March 17 (Bloomberg) -- GlaxoSmithKline Plc plans to hire doctors to educate their peers about its drugs instead of paying external speakers, a further change to its marketing practices following a record fraud settlement in the U.S.
The drugmaker is also investing in improving its multichannel marketing strategy through media such as online streaming of educational content, Deirdre Connelly, head of Glaxo’s U.S. pharmaceuticals business, said in an interview in Philadelphia. The changes come at a time when London-based Glaxo is introducing products recently approved to treat skin cancer, HIV and respiratory diseases.
Glaxo has been reforming marketing practices to improve its reputation. In 2012, the company agreed to pay $3 billion to settle allegations that it illegally promoted its Paxil and Wellbutrin anti-depressants and failed to report safety data on the Avandia diabetes drug. Hiring doctors and medical experts to speak as in-house representatives of Glaxo will provide more transparency, Connelly said.
“We’ll continue to disseminate this very important information on drug benefits and risks, but we’re just not going to do that by hiring external speakers,” she said. “We want to ensure that no one even perceives us to be doing anything wrong.”
Glaxo plans to hire a range of people with medical backgrounds, including doctors and scientists with expertise in specific disease areas, though how many is still unclear, according to the company. It will be fewer than the number of external speakers the company has employed, Connelly said. In December, Glaxo said that it will stop paying doctors for giving speeches and attending medical meetings by early 2016.
Connelly started her career as a sales representative at Eli Lilly & Co. and rose to lead that company’s U.S. operations. She joined Glaxo in 2009 and was responsible for devising the company’s new compensation model that got rid of the link between sales targets and bonuses. Bonuses are now based on selling competency, customer evaluations and overall performance of the representative’s business unit.
Dubbed “Patient First,” that measure was implemented in the U.S. in 2011. A similar program will be extended to all markets by 2015, Glaxo said in December. The announcement also came amid an ongoing bribery investigation of Glaxo in China.
Hiring internal speakers isn’t a widespread practice in the industry and has pros and cons, said Pratap Khedkar, who runs consulting company ZS Associates’ global pharmaceuticals practice in Philadelphia.
Because they will be employees of Glaxo, the company won’t have to report payments to doctors under the so-called Sunshine Act in the U.S. that requires such disclosures. On the other hand, their credibility may be questioned, and they won’t be able to answer questions such as how they would treat a patient with specific symptoms or problems, given that they aren’t practicing physicians, Khedkar said.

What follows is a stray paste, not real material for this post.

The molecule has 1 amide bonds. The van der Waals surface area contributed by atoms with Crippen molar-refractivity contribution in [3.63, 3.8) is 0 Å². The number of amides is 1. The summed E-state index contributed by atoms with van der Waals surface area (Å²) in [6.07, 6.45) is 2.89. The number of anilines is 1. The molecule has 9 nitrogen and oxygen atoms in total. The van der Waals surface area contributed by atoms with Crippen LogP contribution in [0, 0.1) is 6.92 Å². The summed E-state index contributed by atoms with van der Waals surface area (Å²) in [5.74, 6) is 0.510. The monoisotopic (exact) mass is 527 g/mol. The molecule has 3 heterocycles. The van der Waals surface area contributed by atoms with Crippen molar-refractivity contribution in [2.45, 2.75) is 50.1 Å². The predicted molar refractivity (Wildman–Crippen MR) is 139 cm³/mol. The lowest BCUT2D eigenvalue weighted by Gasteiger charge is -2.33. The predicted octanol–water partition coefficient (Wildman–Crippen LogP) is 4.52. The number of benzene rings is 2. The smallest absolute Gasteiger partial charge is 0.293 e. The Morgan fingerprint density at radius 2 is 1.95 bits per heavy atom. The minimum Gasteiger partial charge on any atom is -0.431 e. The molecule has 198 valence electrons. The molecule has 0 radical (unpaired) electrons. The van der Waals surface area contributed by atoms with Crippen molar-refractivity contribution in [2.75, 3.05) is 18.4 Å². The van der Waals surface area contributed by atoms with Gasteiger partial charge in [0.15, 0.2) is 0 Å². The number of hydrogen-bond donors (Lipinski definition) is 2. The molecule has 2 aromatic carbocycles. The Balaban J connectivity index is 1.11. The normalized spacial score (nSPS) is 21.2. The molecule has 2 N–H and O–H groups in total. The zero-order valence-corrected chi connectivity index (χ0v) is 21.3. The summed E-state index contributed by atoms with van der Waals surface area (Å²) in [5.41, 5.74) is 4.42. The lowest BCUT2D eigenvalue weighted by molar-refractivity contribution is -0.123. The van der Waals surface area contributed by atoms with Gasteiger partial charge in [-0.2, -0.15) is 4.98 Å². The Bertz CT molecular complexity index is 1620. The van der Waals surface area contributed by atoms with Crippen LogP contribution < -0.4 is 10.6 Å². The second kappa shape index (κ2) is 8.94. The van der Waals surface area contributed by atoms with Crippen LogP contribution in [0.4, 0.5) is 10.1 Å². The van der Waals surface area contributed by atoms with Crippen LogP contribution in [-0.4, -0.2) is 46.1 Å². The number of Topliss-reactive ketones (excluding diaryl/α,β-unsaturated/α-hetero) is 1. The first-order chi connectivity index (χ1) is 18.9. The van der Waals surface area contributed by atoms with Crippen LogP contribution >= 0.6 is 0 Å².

The Glaxo representatives may be perceived in the same way as so-called medical science liaisons, who typically have pharmacy or nursing degrees and play an educational role in speaking to doctors, such as explaining clinical trial results, Khedkar said.
The corporate ties and a lack of reputation among practicing colleagues may hamper the Glaxo representatives’ sway with physicians, said Erik Gordon, professor at the University of Michigan’s School of Law and Ross School of Business.
“Doctors aren’t influenced by just any other doctor,” Gordon said by e-mail. “They are influenced by doctors who are sufficiently well known, respected, and seen as key opinion leaders -- real experts with lots of experience with patients.”
The shift in strategy comes as Glaxo introduces several key new products, including Breo and Anoro for respiratory disease. Breo’s uptake in the U.S. has trailed that of Merck & Co.’s Dulera, which is in the same class of drugs, and were little changed in the week ended March 7, Bloomberg Industries analyst Sam Fazeli said today, citing data from Symphony Health Solutions.
“The real test will be how Anoro gets on,” Fazeli said. Anoro, which will be introduced in the U.S. by the end of April, has higher sales potential than Breo, potentially reaching $1.55 billion in 2017, according to the average of five analyst estimates compiled by Bloomberg.
Connelly said the experts at Glaxo will be expected to use a growing range of digital tools designed to help market products.
In addition to targeted e-mails and Web seminars, drugmakers are increasingly using mobile platforms including instant replies to questions sent by text message that doctors can use while seeing patients, ZS Associates’ Khedkar said.
Companies are investing to add more multichannel tools as doctors are increasingly pushing back on visits by sales representatives, he said. Still, that spending totals about $1 billion industrywide, compared with about $10 billion for sales-force channels, Khedkar said. The industry’s expenditure on sales-force channels has halved since 2006, he said.
Glaxo has reduced its sales force by more than 30 percent since 2009, while adding new educational roles and jobs targeting pharmacies, among others, Connelly said.
“In addition to how we operate, in terms of values and Patient First, we have a different business model today from what we had before,” she said. Those changes have helped shield Glaxo’s U.S. sales from the investigation in China, she said. The company’s U.S. pharmaceutical and vaccine sales rose 5 percent in the fourth quarter, compared with a 29 percent drop in China.
“We had done a lot before that happened,” she said. “We were fortunate that we were ready for an event like that.”
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